At this point, I'm glad I waited until the end of the year to do my list. When Anne Cleeland contacted me, offering to give away all three books in her Acton & Doyle series, I had not yet read any of the books. And, even now, as I finish the third, Murder in Hindsight, I can't decide which book I should select for the list. The first, Murder in Thrall, introduces Kathleen Doyle, a rookie at Scotland Yard, and Chief Inspector Michael Sinclair, Lord Acton, who becomes obsessed with the new detective. This novel of obsession is followed by Murder in Retribution. Characters are further developed, and Doyle faces a threat, as the turf war between the Russians and Irish continues in London. And, in the third, Murder in Hindsight, the fascinating couple continues to juggle their personal and professional lives, as Doyle worries about her husband's professional interests. The two eccentric characters are both remarkable; Doyle, who can tell if people are lying, and Acton, called "Holmes" by fellow officers because of his aloofness and his remarkable ability to solve crimes. But, at what cost? This is a series that works well if you read them in succession, so I'm picking the series, rather than an individual book, although it's only Murder in Hindsight that came out in 2015.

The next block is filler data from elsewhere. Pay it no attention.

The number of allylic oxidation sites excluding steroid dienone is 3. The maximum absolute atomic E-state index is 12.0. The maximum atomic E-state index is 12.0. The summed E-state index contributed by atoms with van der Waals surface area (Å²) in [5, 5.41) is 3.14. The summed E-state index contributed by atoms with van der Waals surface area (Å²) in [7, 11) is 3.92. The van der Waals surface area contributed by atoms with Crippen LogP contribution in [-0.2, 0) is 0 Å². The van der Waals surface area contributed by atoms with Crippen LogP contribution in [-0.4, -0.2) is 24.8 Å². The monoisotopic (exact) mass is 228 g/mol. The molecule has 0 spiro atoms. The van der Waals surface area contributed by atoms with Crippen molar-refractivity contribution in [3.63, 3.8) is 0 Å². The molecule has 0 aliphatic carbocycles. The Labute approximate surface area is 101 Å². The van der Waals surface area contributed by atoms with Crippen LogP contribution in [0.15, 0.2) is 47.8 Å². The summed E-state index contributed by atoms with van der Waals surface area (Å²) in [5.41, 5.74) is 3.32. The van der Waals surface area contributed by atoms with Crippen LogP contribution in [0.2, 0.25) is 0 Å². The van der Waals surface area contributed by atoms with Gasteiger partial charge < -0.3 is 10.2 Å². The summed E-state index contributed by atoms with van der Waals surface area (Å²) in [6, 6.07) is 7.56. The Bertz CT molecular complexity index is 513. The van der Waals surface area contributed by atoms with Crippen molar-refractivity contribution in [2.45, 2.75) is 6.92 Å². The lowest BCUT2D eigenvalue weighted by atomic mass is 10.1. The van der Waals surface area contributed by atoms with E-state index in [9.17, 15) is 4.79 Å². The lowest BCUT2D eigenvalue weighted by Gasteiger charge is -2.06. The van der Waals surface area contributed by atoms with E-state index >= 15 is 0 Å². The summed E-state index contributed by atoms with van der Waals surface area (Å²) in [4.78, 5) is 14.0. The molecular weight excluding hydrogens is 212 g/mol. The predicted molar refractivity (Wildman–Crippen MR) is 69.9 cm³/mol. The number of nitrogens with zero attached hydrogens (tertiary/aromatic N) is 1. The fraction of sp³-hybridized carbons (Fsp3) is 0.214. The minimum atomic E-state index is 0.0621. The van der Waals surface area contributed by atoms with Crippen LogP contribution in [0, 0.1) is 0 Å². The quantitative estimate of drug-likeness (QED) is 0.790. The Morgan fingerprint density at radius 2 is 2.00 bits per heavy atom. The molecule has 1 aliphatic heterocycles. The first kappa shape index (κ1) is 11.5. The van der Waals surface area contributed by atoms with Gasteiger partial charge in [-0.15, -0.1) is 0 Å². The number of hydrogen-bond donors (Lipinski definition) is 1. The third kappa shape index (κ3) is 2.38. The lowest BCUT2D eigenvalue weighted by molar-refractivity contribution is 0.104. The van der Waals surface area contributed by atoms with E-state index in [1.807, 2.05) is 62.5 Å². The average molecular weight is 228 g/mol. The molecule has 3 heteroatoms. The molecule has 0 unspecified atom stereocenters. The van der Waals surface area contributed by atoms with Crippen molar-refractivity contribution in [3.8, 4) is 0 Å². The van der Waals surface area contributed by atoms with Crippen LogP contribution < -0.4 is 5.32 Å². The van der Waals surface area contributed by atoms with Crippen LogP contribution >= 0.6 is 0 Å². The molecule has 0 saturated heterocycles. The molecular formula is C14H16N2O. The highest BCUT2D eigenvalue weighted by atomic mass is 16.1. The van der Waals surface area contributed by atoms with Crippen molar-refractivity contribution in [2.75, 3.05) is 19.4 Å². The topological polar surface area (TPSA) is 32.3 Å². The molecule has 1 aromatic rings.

What would this list be without a Louise Penny book? The Nature of the Beast is one of my two favorite in her series; the other being How the Light Gets In. Even in retirement, Gamache continues in the ongoing battle of good vs. evil. When a young boy goes missing, after crying wolf once too often, the entire village sets out to find him. Monsters threaten the world, and the darkness has reached Three Pines. Gamache, representing Everyman, stands as witness to the knowledge that we all have the potential for evil, the potential for good, and, in The Nature of the Beast, the awareness of our own cowardice in the face of evil.
There was no question about what book tops my list. It was a book I shared with family and friends as soon as I read it. It still remains on the bestseller lists, and I'm going to suggest it for my book club next year. Although Kristin Hannah has long been a bestselling author, I see The Nightingale as her breakthrough novel. In The Nightingale, a story of war-time France, she wrote an unforgettable story. It's so much more than a story about sisters. Hannah says, "In love we find out who we want to be; in war we find out who we are." This is a powerful novel, often difficult to read at times. It may be a novel, but it's one that speaks the truth. When war comes to their small village, the two sisters react differently in a story that reveals more about the Resistance during the Second World War than many readers will have known. The Nightingale is a beautifully detailed novel about the women who fought in their own way, survived, and didn't leave behind a record of their courage.
These are my favorite books of 2015. Many of the titles won't make the more literary lists that have already appeared. But, they were satisfying reads, entertaining books with original storylines. My favorite types of books.